Some people in this town would be happy to drop-kick Carol Fennelly right over the District line. Put her on a one-way Greyhound bound for Youngstown, Ohio, with a worn-out satchel, a Tom Waits tape and bottle full of rain. She's been an agitator for the homeless and the hopeless for more than two decades here--long enough to become an annoyance, a shopworn sound bite, a God-talks-to-me zealot pushing a cause that's fallen out of fashion.

Her friends admit as much. It's why they love her.

Last night they gathered in the ornate Mansion on O Street to bid Fennelly farewell and mark the passing of her era. She's moving to Ohio to take up another cause, aiding the families of prisoners.

"There's a place for people who can get in your face," said Cliff Newman, a veteran of early-'80s hunger strikes with Fennelly and the Community for Creative Non-Violence, founded by her lover, the late Mitch Snyder. "Battles get ugly. It's not all nice and polite."

Today Newman--who once fasted with Snyder for 51 days--weighs more than he cares to admit for publication ("I've gained a lot"), wears suspenders and is battling to establish a company on the Internet. Like other ex-radicals, he's grayer and mellower and willing to turn the agenda over to younger activists. The anti-poverty movement needs a new face, some say, and a less indulgent approach.

Forget pity; put the homeless to work; let's see results. That, said Robert Egger, director of the D.C. Central Kitchen, is the '90s way.

"Carol would be the first to acknowledge it's time for a new generation to come along," said Egger, who hosted the fete, which also marked Fennelly's 50th birthday. "There's a sense of time passing. This party represents a certain closing of a chapter."

Has Fennelly worn out her welcome?

"I have to say I didn't have any trouble underwriting the party, so maybe people were glad to see me go," she said with a laugh. "I can be a pit bull when I have to."

"She redefined the word 'persuade,' no doubt about it. She could be a thorn in your side," said Art Schultz, a Georgetown PR executive who's been involved in "this homeless stuff" for 20 years. "Yes, there are some people who are happy she is leaving town."

He was one of the few suits in the crowd of 100, which seemed to favor shorts, T-shirts and sack dresses. It was a crazy-quilt collection of do-gooders, reflecting the eccentric decor of the house. A Mother Teresa with yuppie tastes, Fennelly also held her daughter's wedding at the mansion. "I've always enjoyed ironies," she confessed.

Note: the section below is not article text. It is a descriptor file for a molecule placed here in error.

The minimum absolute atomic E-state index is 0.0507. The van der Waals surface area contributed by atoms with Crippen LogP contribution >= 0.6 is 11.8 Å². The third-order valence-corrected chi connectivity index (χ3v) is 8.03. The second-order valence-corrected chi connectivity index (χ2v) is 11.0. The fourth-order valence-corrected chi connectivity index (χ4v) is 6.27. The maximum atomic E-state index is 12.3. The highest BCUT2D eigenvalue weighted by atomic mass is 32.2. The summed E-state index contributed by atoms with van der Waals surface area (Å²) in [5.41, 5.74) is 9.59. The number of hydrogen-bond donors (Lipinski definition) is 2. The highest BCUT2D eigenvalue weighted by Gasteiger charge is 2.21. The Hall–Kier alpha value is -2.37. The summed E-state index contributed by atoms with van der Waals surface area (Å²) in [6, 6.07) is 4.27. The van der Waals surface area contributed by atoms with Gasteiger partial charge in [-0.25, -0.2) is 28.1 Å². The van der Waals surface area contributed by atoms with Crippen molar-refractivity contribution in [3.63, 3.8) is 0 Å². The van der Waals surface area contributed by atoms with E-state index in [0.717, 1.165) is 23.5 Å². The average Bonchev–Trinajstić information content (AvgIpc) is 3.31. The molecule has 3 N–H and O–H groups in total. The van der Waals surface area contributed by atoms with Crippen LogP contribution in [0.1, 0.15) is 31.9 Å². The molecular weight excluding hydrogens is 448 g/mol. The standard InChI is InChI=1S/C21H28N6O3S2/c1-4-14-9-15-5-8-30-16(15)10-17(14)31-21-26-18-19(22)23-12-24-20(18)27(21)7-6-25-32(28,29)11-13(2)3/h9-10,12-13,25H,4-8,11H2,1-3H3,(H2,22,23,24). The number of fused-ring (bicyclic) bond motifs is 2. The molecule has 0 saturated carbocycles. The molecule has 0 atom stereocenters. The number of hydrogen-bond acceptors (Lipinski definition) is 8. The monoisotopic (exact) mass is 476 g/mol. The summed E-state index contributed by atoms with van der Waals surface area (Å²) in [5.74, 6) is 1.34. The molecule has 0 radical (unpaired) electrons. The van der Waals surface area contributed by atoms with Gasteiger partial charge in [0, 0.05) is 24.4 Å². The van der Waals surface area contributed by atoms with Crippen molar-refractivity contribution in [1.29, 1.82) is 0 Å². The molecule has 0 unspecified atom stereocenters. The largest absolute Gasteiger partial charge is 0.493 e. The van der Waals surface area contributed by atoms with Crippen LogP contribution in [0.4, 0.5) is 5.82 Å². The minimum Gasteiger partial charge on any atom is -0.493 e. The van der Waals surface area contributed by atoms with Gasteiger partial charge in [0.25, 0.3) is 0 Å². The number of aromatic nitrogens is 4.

Last night there was a congressman: Tony Hall (D-Ohio), who once fasted for 22 days to draw attention to the hunger issue. An ex-Redskin: George Starke, a Christmastime regular at the Washington homeless shelter named for Snyder. A ponytailed radical priest: Frank Cordaro, who said by way of introduction, "I was one of the folks who beat up a B-52 bomber."

There was bluesy jazz by a band that includes saxophonist George Holloway, a former member of Root Boy Slim's Sex Change Band. And there was David Gergen, who made a brief appearance worthy of a man who looks like a vice president, and said nice things about Fennelly.

"I don't always share her politics," the former presidential adviser told the gathering, "but I have an enormous appreciation for the way she stirred the conscience of the community. . . . There's an enormous void left here in Washington." Gergen once spent a night observing the shelter's operation, and came away impressed that it "gave people a strong floor in life."

Thanks to Snyder and Fennelly's work, it's a better time to be homeless than ever. Some benefits of the bull market seem to have truly trickled down, according to local activists. Services are far more coordinated, they say. The shelters and transitional programs are there. The adult homeless street population is down more than 50 percent since 1992, said Steve Cleghorn, deputy director of the Community Partnership for the Prevention of Homelessness.

But they're still out there, especially destitute families, who tend to be called the hidden homeless. "I think people are jaded now," said Sczerina Perot, one of the younger activists, a staff attorney for the Washington Legal Clinic for the Homeless. "Poverty still exists. The gap is widening."

As usual, Fennelly was working the media, saying the battle isn't over, that the welfare rolls should never have been cut. And defending herself against any suggestion that people were alienated by her laser-like commitment and quasi-mystic talk of God anointing her to do this or that, of being "called" to open Hope House, a sort of Ronald McDonald house for the families of Lorton prisoners relocated to Youngstown.

"That's not true," she said. "Aren't I charming?"

Well, yes. In a conscience-pricking kind of way. The kind of way that gets to your soul, like when Tom Waits, another saint of the broken-down, shiftless and drunk, sings on his new album, "All your cryin' don't do no good. . . . Come down off the cross, we can use the wood."

Once again, this time in Ohio, Fennelly is going to build something good.

CAPTION: Carol Fennelly dances with Frank Cordaro--radical priest and old friend--at her party.